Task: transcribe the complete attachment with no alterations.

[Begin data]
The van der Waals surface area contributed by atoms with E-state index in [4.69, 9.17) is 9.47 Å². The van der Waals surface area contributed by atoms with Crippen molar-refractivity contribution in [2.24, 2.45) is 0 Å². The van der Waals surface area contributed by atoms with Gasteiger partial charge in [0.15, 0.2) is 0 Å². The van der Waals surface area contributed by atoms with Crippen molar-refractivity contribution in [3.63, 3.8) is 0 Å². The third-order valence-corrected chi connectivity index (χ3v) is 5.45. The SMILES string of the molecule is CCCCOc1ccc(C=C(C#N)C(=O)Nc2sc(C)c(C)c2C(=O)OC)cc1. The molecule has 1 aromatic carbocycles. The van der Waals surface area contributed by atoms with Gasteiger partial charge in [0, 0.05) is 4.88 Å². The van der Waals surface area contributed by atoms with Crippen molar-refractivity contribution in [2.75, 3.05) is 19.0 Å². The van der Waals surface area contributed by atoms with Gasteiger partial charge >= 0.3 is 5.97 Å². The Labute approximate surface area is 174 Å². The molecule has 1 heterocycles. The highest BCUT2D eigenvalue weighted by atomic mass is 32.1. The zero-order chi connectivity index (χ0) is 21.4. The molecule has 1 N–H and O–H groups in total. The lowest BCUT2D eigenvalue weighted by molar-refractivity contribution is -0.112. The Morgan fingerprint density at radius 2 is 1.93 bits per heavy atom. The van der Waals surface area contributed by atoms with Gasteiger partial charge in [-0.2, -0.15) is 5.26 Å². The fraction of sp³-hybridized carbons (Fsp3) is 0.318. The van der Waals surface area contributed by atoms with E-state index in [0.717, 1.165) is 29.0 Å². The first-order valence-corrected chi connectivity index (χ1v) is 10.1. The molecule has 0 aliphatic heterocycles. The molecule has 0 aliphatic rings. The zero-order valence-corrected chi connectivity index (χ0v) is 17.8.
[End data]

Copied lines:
The van der Waals surface area contributed by atoms with E-state index in [4.69, 9.17) is 9.47 Å². The van der Waals surface area contributed by atoms with Crippen molar-refractivity contribution in [2.24, 2.45) is 0 Å². The van der Waals surface area contributed by atoms with Gasteiger partial charge in [0.15, 0.2) is 0 Å². The van der Waals surface area contributed by atoms with Crippen molar-refractivity contribution in [3.63, 3.8) is 0 Å². The third-order valence-corrected chi connectivity index (χ3v) is 5.45. The SMILES string of the molecule is CCCCOc1ccc(C=C(C#N)C(=O)Nc2sc(C)c(C)c2C(=O)OC)cc1. The molecule has 1 aromatic carbocycles. The van der Waals surface area contributed by atoms with Gasteiger partial charge in [0, 0.05) is 4.88 Å². The van der Waals surface area contributed by atoms with Crippen molar-refractivity contribution in [2.75, 3.05) is 19.0 Å². The van der Waals surface area contributed by atoms with Gasteiger partial charge >= 0.3 is 5.97 Å². The Labute approximate surface area is 174 Å². The molecule has 1 heterocycles. The highest BCUT2D eigenvalue weighted by atomic mass is 32.1. The zero-order chi connectivity index (χ0) is 21.4. The molecule has 1 N–H and O–H groups in total. The lowest BCUT2D eigenvalue weighted by molar-refractivity contribution is -0.112. The Morgan fingerprint density at radius 2 is 1.93 bits per heavy atom. The van der Waals surface area contributed by atoms with Gasteiger partial charge in [-0.2, -0.15) is 5.26 Å². The fraction of sp³-hybridized carbons (Fsp3) is 0.318. The van der Waals surface area contributed by atoms with E-state index in [0.717, 1.165) is 29.0 Å². The first-order valence-corrected chi connectivity index (χ1v) is 10.1. The molecule has 0 aliphatic heterocycles. The molecule has 0 aliphatic rings. The zero-order valence-corrected chi connectivity index (χ0v) is 17.8.